Tuesday, May 09, 2006

Pressure Drop | by Mike

One of the annually recurring memes in the college football universe is the notion that one day other universities will rise up and engage in a concerted boycott of Notre Dame unless Notre Dame descends from the lofty heights of independence and joins a conference. While the futility of such attempts to pressure Notre Dame into relinquishing its identity should be obvious, the stories never go away. Drew Sharp's take is a typical effort from the Big Ten crowd:

If the Big Ten wants to put a chokehold on Notre Dame, then it needs to tell Michigan, Michigan State and Purdue to quit playing the Irish. Boycott Notre Dame.

The argument that the Irish can find comparable opponents with a quick phone call loses credence in the changing climate of the national championship chase. A lot of top teams wouldn't want to risk a loss by playing Notre Dame. The Irish would find themselves dumbing down their schedule.
Sharp goes on to concede that Purdue and MSU need Notre Dame on their schedule to ensure a nationally televised game each year, but then goes on to conclude:
But there is a statute of limitations for gratitude. MSU and Purdue should understand that the interests of Big Ten football are best served with Notre Dame as its 12th team.
Despite Sharp's conclusory assertions, there is little empirical evidence to support the claim that Notre Dame would find it difficult to replace Purdue and MSU with opponents of comparable - or greater - visibility. For while fans of other teams often swear up and down that they don't care about Notre Dame, the market and the actions of other schools' athletic directors belie such contentions. In a column previewing Notre Dame's opener with Georgia Tech, the Atlanta Journal-Constitution's Terence Moore chronicles Notre Dame's ability to fill athletic department coffers when the Irish come to town.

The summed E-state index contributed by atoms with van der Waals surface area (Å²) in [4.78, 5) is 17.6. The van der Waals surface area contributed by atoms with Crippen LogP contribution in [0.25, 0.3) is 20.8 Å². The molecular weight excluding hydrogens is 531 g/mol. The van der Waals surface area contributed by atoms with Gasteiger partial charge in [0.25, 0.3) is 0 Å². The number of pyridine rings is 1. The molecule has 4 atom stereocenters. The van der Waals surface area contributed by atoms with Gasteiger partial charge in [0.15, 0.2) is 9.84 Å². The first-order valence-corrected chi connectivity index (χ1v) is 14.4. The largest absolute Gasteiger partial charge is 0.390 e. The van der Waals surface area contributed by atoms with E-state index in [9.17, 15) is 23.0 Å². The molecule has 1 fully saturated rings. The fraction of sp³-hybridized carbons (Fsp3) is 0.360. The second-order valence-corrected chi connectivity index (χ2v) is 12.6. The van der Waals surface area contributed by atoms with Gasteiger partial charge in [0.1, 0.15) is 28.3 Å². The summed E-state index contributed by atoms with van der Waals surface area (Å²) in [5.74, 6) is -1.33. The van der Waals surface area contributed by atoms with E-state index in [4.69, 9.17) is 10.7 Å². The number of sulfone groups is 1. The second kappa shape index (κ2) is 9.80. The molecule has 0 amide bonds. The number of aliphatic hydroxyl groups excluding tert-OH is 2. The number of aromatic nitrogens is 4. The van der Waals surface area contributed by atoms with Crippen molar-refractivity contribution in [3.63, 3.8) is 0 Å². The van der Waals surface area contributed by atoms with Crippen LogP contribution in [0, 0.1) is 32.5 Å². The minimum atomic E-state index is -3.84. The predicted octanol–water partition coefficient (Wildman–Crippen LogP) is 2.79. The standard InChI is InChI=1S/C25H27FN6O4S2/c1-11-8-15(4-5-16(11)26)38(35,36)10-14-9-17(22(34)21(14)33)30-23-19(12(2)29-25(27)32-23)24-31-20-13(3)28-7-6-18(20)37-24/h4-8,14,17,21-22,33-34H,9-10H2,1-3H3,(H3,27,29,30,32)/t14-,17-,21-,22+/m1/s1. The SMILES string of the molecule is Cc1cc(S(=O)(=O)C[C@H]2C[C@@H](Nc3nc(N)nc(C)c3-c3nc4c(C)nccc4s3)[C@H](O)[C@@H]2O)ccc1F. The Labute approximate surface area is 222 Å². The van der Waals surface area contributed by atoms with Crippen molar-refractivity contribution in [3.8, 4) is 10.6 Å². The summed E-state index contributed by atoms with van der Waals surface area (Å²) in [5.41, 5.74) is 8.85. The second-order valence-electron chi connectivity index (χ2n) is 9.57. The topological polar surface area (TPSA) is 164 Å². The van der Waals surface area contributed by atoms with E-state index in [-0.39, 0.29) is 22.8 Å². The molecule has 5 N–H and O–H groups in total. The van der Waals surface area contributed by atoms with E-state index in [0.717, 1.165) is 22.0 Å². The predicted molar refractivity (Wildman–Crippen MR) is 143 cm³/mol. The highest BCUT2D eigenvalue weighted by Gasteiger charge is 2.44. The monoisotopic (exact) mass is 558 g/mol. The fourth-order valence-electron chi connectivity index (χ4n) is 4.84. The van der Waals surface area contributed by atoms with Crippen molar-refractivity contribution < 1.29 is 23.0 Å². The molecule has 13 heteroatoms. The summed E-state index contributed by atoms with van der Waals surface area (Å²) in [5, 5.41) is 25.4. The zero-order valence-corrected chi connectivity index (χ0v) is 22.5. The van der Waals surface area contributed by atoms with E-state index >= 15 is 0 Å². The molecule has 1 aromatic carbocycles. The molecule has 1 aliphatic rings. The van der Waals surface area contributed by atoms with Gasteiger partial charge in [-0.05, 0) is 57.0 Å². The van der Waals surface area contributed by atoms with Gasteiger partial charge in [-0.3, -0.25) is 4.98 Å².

Not coincidentally, those in charge of such things at the University of Texas stirred up their already wired faithful even more for The Notre Dame Game in 1996. They made that the afternoon in which they dedicated what was Memorial Stadium to former Longhorns coach Darrell Royal.

We’re talking Darrell Royal, as in Texas’ Knute Rockne.

Elsewhere, three of the past four times Notre Dame visited Tennessee it was either a record crowd at Neyland Stadium or No. 2 on the list. Notre Dame’s only trip to Clemson, in 1977, produced the largest gathering ever in Death Valley at the time when Gamecocks weren’t involved. That same year, Notre Dame played Ole Miss in Jackson, drawing the largest crowd to witness a sporting event in Mississippi when the Crimson Tide wasn’t involved.

Earlier this decade, The Notre Dame Game set attendance highs for the legendary stadiums at Nebraska and Texas A&M. Not only that, Florida State has faced more than a few dynamic foes at home through the decades. Still, nothing stuffed the Seminoles’ place more at the time than The Notre Dame Game four years ago.

So if you’re among those Tech honchos, searching for only your sixth sellout since the ridiculous expansion of Bobby Dodd Stadium to 55,000 seats in 2002, I guess this makes sense: You continue a craze that has become rampant in sports called variable pricing, and you make The Notre Dame Game cost $12 more than any other home game on the Yellow Jackets’ schedule. That’s $50 compared to $38 for Miami, Virginia, Maryland and Duke and $28 for Samford and Troy. In fact, the only way you can see The Notre Dame Game is to purchase a Tech season ticket or hope that individual seats remain later this summer. If so, you would have to pay that $50 for The Notre Dame Game and buy tickets to two other games.
The technique of making tickets to the Notre Dame game only available as part of a multi-game package is a tactic traveling Irish fans have become familiar with over the years. Other schools that have employed the device include Boston College, Purdue, and Pittsburgh. Which explains why so many Irish fans recently have gotten unwanted voicemails from the Wannstache reminding them to renew their season tickets.

The windfall Notre Dame is able to deliver to road opponents guarantees that Notre Dame will never lack for quality opponents, thereby ensuring the bootlessness of schemes to coerce Notre Dame into conference affiliation via boycott. When it comes to exciting opponents, the question for Notre Dame isn't availabilty. Unfortunately, the question has become the current athletic director's willingness to pursue such opponents.